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A Marble Allegory of Religious Freedom

“I feel my inability to express myself fully on this expansive subject, and I must now beg of you to allow my work to speak for itself and for me.” – Moses Jacob Ezekiel, speech at the unveiling of Religious Liberty, 1876

Religious Liberty was to be presented to the United States at the Centennial International Exhibition, held in Philadelphia to celebrate the 100th anniversary of the signing of the Declaration of Independence. The commission went to Moses Jacob Ezekiel, a young Jewish sculptor from Virginia living in Rome.

Ezekiel would spend forty years living in Italy as a friend of the elite, feted sculptor, and practicing Jew. He consorted with celebrities, royalty, and political dignitaries. At the time of the commission, Ezekiel was a recent graduate of the Virginia Military Institute who as a teenager fought for the Confederacy during the Civil War. A complicated man, he sought commissions for Confederate monuments and at the same time received commissions for Union monuments, and from the Federal government for work decorating the United States Capitol.

The highly-classical, allegorical marble presents Liberty as a ten-foot woman, wearing a coat of mail partly covered by a toga. Liberty dons a Phrygian cap, the pilleus libertatis bestowed on freed slaves, with a border of thirteen golden-colored stars representing the original colonies. In her hand is a laurel wreath of victory, which also rests on fasces, a bundle of birch rods tied together with a ribbon, as a symbol of power and unified strength. The fasces are covered by an open book, meant to signal the U.S. Constitution. Liberty extends her right arm protectively over an idealized, nude young boy standing at her right. Meant to personify Faith, the boy grasps a flaming lamp, and he raises his other hand up to heaven. At Liberty’s feet is an eagle, a well-recognized emblem of America, that attacks a serpent signifying Intolerance. The eagle’s sharp, oversized talons grip the serpent’s body, flipped on its back, as the bird attempts to quash its foe.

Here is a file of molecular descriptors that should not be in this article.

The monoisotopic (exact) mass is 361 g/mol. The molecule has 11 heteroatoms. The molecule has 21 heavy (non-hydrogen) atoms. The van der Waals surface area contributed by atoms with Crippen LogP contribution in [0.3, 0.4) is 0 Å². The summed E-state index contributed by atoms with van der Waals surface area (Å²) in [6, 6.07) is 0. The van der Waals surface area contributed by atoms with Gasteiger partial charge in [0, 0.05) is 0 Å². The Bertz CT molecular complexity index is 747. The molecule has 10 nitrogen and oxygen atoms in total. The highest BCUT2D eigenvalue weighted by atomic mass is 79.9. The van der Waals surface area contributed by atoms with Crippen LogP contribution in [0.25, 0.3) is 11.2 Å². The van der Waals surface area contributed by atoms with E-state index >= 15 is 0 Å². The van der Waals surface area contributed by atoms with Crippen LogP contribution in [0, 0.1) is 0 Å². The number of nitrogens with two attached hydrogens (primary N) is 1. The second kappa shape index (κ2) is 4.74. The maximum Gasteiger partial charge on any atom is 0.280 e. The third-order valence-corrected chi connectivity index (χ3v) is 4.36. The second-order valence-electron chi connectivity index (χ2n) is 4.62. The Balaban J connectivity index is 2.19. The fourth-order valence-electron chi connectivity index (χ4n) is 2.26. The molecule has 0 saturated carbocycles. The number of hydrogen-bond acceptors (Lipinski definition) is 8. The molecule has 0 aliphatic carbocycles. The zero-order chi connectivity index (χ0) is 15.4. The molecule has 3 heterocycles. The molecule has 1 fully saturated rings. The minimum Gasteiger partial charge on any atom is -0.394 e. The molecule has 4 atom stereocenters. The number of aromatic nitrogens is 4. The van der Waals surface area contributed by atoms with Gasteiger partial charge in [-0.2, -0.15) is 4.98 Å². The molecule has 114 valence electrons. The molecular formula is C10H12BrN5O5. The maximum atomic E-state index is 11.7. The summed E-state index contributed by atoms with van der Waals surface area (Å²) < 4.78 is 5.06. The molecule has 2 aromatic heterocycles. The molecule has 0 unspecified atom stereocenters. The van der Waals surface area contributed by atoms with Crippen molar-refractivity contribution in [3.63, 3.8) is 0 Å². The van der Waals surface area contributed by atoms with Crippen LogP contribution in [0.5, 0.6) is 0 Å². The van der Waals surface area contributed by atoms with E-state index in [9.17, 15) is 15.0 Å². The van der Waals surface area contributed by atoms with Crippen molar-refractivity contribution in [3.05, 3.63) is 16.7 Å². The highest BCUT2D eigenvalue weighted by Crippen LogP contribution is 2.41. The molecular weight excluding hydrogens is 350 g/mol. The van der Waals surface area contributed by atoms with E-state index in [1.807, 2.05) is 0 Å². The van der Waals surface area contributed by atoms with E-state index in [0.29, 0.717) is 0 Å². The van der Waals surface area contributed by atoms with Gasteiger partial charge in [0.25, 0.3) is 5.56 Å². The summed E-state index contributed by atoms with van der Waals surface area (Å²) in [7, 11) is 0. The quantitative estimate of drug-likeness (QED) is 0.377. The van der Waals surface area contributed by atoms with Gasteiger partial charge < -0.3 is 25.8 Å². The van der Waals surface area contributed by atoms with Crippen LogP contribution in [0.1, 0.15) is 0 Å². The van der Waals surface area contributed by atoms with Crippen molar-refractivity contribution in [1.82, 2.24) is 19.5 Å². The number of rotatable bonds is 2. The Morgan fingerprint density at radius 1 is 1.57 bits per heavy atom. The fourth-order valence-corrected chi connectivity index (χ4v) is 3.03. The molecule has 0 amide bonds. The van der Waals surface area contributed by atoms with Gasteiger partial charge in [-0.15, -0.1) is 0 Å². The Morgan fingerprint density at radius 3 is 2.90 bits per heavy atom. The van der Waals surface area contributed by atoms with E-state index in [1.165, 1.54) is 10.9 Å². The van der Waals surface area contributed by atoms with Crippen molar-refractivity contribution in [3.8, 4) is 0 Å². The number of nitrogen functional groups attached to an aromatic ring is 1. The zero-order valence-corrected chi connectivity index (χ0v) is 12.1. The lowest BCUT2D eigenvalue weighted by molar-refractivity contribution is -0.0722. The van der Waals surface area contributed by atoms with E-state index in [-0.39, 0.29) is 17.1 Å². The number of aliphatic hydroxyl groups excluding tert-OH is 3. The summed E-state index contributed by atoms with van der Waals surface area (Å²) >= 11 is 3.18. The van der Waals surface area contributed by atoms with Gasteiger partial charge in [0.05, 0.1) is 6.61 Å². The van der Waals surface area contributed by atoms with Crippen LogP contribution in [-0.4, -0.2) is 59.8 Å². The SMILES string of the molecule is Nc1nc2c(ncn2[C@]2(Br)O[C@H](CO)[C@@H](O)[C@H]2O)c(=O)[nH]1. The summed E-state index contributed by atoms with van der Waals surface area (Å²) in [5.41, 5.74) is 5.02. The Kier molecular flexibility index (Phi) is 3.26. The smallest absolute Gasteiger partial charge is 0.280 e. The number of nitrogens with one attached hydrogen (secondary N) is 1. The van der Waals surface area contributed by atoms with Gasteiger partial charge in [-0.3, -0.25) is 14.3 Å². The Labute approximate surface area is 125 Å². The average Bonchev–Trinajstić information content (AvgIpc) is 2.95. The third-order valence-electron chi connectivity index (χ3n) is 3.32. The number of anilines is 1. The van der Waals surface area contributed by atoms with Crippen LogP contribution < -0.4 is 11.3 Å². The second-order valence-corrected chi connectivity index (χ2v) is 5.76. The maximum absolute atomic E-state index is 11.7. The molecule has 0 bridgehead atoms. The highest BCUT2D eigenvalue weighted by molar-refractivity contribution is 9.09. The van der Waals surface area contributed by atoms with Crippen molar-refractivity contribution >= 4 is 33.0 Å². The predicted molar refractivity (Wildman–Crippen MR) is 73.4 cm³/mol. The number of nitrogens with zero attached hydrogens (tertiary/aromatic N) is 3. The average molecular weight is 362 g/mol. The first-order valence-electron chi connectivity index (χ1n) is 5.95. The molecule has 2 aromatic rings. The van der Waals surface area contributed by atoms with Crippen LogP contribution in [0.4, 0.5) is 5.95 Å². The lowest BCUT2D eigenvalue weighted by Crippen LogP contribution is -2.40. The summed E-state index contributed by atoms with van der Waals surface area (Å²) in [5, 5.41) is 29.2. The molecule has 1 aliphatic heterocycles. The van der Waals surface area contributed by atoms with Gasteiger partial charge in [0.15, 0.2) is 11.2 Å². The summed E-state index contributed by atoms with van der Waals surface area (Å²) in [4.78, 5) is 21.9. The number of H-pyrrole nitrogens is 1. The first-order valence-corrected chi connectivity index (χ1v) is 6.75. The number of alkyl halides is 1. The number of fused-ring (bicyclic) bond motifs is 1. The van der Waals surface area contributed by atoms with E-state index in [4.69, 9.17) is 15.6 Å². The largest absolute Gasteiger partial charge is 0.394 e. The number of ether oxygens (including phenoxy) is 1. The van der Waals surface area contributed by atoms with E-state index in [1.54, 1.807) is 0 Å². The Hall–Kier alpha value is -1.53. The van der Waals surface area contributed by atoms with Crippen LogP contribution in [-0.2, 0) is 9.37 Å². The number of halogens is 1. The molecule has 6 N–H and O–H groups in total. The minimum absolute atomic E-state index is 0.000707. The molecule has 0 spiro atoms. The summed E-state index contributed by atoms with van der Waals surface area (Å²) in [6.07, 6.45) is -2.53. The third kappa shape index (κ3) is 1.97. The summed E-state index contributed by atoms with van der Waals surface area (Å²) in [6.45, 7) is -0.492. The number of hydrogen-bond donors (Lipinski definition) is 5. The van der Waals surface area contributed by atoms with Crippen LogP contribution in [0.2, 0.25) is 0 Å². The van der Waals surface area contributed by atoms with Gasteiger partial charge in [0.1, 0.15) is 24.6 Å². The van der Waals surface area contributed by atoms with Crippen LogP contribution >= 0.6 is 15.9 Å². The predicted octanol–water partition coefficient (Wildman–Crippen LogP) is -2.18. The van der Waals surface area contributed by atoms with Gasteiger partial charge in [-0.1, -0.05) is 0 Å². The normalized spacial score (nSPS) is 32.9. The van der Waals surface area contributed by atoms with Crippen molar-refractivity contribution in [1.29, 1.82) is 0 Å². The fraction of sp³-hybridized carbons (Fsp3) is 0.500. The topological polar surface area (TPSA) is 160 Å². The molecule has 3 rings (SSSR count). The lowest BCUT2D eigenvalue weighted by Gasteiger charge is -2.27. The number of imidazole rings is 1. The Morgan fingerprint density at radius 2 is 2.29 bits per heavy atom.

The group stands on a pedestal bearing the inscription “Religious Liberty, Dedicated to the People of the United States by the Order B’nai B’rith and Israelites of America.”

The Centennial Exhibition

From May 10 to November 10, 1876, nearly ten million visitors flocked to the Centennial’s 236 acres of fairgrounds in the city dubbed the birthplace of liberty, to celebrate the great achievements of a young country as well as the thirty-six foreign nations participating in the exhibition. One of the largest buildings, Memorial Hall (now the Please Touch Museum), showcased art from the western world.

Unfortunately, delayed by both Ezekiel’s perfectionism and B’nai B’rith’s failure to provide timely payment, Religious Liberty did not touch U.S. soil until two weeks after the Centennial ended its six-month run. The official guide for the exhibition indicated that the monument’s intended location would have been a prime spot near Memorial Hall. Instead, on Thanksgiving day, 1876, Religious Liberty was unveiled at a nearby location in Fairmount Park.

Top image: National Museum of American Jewish History façade with Religious Liberty, photo by Jeff Goldberg/Esto for Ennead Architects.

Image at right: Religious Liberty, photo by Samantha Baskind

This exhibition was guest curated by Samantha Baskind, Ph.D.